For the ingrowth core study, each plot was divided into 2 × 2  m grid cells consisting of 196 grid intersections and 44 of the intersections were designated randomly for installation of ingrowth cores. In early July 2003, a 10.16-cm diameter × 20-cm deep core was extracted at each selected location. The core was filled with soil collected from a nearby site that was sieved through a 2-mm screen to remove roots. Soil was packed to approximately the same bulk density as the soil that was removed. The core was either left unfertilized or had phosphorus, nitrogen, or phosphorus and nitrogen fertilizers mixed into the top 5 cm. Treatments were replicated 11 times per plot. Nitrogen was added as 0.75 g of POLYON coated urea (43-0-0 NPK, Harrell’s Inc., Lakeland, Fla, USA), and phosphorus was added as 0.40 g triple superphosphate (0-46-0 NPK, Southern States Cooperative, Christiansburg, Va, USA) to raise soil nutrient availability by 400 kg N/ha and 100 kg P/ha, respectively. Cores were harvested after 4 months in late November 2003 by extracting a 7.62-cm diameter × 20-cm deep core from the middle of each ingrowth core. Seven cores were not collected due to damage by animals. Cores were washed over a 1-mm mesh screen to remove adhering soil particles. Roots were separated from soil organic matter in the lab and subsampled for root length analyses. Each subsample was scanned and analyzed using WinRHIZO software (Regent Instruments, QC, Canada) to determine specific root length (SRL, cm of root per g of root). Root samples were dried to a constant mass at 6 0 C and weighed. Root length density (km root per m3 of soil) was calculated by multiplying SRL by root mass. We ran a one-way ANOVA to compare root length density among fertilization treatments with plots as blocking factors using the GLM procedure of SAS version 8 (Statistical Analysis System, Cary, NC, USA). We also used to 95% confidence limits to determine whether N : P were different from threshold ratios for 12 and 15, for N and P limitation, respectively.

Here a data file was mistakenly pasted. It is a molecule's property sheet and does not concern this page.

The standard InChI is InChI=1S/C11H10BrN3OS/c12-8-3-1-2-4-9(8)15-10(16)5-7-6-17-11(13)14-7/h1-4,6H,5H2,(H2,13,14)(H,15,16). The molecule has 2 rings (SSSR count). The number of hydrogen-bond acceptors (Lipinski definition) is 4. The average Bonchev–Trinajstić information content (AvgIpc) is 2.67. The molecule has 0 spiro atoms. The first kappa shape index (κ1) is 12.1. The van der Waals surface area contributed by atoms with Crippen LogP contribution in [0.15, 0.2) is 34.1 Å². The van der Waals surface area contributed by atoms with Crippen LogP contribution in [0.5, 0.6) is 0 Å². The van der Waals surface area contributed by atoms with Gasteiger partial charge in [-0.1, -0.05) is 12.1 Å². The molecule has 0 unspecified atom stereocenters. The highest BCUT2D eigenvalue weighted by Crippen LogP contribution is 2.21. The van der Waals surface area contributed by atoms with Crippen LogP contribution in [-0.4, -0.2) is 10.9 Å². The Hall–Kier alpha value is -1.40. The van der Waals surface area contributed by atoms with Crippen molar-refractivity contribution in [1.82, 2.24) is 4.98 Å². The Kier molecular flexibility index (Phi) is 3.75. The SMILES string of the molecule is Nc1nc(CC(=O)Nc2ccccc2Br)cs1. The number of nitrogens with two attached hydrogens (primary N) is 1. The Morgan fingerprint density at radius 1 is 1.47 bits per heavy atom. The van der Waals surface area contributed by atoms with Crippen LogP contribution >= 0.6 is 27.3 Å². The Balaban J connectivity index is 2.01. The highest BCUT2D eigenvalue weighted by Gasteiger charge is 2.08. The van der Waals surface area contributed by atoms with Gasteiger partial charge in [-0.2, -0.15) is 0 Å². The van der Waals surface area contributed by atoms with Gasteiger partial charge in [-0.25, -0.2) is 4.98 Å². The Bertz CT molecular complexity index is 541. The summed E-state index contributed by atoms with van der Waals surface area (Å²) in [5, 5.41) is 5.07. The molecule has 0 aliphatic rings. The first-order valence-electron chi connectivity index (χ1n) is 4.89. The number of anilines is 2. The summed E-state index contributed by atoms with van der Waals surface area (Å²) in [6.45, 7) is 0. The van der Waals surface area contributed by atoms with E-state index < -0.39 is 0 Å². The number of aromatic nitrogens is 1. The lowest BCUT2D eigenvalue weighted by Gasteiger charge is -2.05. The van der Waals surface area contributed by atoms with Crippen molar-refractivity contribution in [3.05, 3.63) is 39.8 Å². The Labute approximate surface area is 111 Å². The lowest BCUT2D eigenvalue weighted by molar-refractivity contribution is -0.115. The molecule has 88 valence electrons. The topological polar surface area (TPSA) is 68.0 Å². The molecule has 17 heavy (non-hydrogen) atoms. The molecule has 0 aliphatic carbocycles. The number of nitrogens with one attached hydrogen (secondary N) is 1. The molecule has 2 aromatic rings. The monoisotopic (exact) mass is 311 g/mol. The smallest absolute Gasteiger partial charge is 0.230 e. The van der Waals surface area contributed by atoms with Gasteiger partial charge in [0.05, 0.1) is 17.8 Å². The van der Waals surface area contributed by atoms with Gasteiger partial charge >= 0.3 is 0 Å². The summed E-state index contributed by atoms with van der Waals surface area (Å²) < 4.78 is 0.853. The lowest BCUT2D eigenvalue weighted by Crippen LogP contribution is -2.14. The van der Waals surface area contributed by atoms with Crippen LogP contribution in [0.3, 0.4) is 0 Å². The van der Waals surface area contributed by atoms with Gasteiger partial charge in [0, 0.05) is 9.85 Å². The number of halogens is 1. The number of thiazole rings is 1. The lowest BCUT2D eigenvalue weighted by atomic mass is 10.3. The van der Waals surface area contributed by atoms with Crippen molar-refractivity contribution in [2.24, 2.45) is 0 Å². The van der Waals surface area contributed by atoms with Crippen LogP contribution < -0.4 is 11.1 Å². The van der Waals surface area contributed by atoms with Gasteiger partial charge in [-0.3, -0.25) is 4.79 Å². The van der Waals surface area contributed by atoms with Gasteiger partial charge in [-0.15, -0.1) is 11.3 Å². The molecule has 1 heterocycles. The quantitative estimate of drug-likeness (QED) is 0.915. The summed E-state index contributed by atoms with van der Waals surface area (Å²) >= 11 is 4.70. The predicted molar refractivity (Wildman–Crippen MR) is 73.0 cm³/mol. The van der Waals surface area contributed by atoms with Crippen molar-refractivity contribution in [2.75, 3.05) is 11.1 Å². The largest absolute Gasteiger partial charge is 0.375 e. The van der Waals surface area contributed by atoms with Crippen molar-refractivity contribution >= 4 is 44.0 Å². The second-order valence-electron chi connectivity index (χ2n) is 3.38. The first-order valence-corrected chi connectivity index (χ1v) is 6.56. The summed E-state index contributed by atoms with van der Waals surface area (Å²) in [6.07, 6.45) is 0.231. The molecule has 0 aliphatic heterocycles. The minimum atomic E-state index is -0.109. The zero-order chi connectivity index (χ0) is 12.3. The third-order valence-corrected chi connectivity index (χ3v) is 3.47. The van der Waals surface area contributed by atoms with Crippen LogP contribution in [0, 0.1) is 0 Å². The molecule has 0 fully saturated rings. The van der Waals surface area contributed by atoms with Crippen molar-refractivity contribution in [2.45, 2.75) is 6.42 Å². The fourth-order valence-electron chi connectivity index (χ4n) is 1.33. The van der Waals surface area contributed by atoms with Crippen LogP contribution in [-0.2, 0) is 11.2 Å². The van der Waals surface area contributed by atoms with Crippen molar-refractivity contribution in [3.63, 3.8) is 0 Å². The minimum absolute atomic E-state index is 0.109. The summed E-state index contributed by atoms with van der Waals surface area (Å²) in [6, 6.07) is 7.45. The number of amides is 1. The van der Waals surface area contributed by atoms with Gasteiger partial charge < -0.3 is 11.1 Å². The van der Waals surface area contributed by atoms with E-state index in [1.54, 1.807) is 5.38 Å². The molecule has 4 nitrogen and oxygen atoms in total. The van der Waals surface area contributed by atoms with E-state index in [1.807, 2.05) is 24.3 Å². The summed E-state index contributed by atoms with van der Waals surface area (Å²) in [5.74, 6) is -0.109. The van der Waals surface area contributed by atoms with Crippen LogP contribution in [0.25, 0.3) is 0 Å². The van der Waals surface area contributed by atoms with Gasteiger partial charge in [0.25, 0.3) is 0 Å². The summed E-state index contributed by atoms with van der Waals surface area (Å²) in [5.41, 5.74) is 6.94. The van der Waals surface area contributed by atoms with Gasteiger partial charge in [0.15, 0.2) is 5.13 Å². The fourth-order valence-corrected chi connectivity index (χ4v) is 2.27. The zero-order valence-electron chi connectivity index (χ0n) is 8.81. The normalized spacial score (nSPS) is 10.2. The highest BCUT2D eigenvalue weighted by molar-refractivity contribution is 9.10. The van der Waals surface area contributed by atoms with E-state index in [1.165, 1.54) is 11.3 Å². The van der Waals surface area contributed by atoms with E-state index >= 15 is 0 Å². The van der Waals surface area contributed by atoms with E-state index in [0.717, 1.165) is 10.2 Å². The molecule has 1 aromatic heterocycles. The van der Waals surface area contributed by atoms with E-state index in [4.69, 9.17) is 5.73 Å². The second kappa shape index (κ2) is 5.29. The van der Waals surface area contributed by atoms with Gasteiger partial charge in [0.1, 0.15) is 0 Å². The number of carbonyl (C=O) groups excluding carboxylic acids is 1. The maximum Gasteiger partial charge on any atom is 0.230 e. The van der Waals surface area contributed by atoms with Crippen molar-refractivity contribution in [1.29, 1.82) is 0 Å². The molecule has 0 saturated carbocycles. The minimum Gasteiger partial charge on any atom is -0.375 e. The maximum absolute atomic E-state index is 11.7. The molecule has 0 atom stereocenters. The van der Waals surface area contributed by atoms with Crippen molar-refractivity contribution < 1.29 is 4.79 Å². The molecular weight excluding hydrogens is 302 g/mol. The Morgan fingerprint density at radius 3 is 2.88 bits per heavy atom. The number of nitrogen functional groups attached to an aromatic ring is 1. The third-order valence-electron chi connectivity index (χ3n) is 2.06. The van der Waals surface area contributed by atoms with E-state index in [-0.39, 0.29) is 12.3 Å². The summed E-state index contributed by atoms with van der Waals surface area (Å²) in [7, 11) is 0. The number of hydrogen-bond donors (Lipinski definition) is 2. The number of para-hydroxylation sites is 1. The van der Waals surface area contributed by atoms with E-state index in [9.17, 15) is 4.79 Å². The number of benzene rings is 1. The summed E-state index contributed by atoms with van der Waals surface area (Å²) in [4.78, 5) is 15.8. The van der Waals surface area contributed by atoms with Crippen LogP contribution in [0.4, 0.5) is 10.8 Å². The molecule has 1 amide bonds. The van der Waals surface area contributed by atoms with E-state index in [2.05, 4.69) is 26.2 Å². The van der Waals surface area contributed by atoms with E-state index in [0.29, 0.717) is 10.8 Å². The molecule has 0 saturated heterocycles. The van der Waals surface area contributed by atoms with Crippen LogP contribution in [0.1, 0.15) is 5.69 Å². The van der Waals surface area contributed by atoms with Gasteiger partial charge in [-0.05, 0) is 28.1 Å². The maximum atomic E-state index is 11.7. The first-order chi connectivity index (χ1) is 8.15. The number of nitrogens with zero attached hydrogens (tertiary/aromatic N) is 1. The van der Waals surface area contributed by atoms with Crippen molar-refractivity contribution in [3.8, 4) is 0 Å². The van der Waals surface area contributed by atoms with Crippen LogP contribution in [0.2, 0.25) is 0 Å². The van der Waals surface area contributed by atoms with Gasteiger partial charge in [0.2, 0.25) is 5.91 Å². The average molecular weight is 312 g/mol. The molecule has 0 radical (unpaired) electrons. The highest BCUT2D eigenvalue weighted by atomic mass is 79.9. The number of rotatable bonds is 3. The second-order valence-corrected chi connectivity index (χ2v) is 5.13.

3. Results and Discussion

The fertilized ingrowth core method indicated N limitation because root length density in cores fertilized with N or N + P was nearly double that of root length density in P-fertilized cores or in cores with no added fertilizer ( 𝑃 < . 0 1 , Figure 1). In addition, root length density did not differ between P-fertilized cores and cores without fertilizer ( 𝑃 < . 9 9 ) . According to 95% confidence intervals, litter N : P ratios (mean = 19.1) were greater than 12 but not than 15, the thresholds for N and P limitation, respectively, in floodplain forests of the southeastern United States [20]. This suggested P limitation or colimitation by N and P in this forest. Low N (0.8%) and P (0.04%) compared to other floodplain forests [20] may support colimitation (Table 1). However, high nutrient resorption proficiency of P, defined by Killingbeck [27] as the degree to which plants can reduce the level of a given nutrient in senescing leaves, lends support for P limitation in this forest. Proficiency was < 0.05% for P and > 0.7% for N, which suggested nearly complete resorption of P and intermediate resorption of N [27]. The discrepancy between the two techniques is somewhat puzzling. In the following paragraphs, we provide possible reasons for these contradictory results.